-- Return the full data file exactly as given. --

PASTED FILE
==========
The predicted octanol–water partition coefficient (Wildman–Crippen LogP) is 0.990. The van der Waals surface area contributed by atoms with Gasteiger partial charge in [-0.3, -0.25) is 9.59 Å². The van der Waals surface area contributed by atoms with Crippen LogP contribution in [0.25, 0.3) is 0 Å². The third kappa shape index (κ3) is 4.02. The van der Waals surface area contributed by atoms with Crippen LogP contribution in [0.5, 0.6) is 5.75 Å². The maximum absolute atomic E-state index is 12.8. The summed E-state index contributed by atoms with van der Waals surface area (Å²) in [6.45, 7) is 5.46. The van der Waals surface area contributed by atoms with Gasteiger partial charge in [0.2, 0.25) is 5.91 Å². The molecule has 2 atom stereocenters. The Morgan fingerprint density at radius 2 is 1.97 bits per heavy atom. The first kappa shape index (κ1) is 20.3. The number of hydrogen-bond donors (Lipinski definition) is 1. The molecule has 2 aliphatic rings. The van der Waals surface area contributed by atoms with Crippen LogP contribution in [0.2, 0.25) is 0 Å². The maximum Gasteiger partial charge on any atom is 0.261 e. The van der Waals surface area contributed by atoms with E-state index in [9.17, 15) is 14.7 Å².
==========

The predicted octanol–water partition coefficient (Wildman–Crippen LogP) is 0.990. The van der Waals surface area contributed by atoms with Gasteiger partial charge in [-0.3, -0.25) is 9.59 Å². The van der Waals surface area contributed by atoms with Crippen LogP contribution in [0.25, 0.3) is 0 Å². The third kappa shape index (κ3) is 4.02. The van der Waals surface area contributed by atoms with Crippen LogP contribution in [0.5, 0.6) is 5.75 Å². The maximum absolute atomic E-state index is 12.8. The summed E-state index contributed by atoms with van der Waals surface area (Å²) in [6.45, 7) is 5.46. The van der Waals surface area contributed by atoms with Gasteiger partial charge in [0.2, 0.25) is 5.91 Å². The molecule has 2 atom stereocenters. The Morgan fingerprint density at radius 2 is 1.97 bits per heavy atom. The first kappa shape index (κ1) is 20.3. The number of hydrogen-bond donors (Lipinski definition) is 1. The molecule has 2 aliphatic rings. The van der Waals surface area contributed by atoms with Crippen LogP contribution in [0.2, 0.25) is 0 Å². The maximum Gasteiger partial charge on any atom is 0.261 e. The van der Waals surface area contributed by atoms with E-state index in [9.17, 15) is 14.7 Å².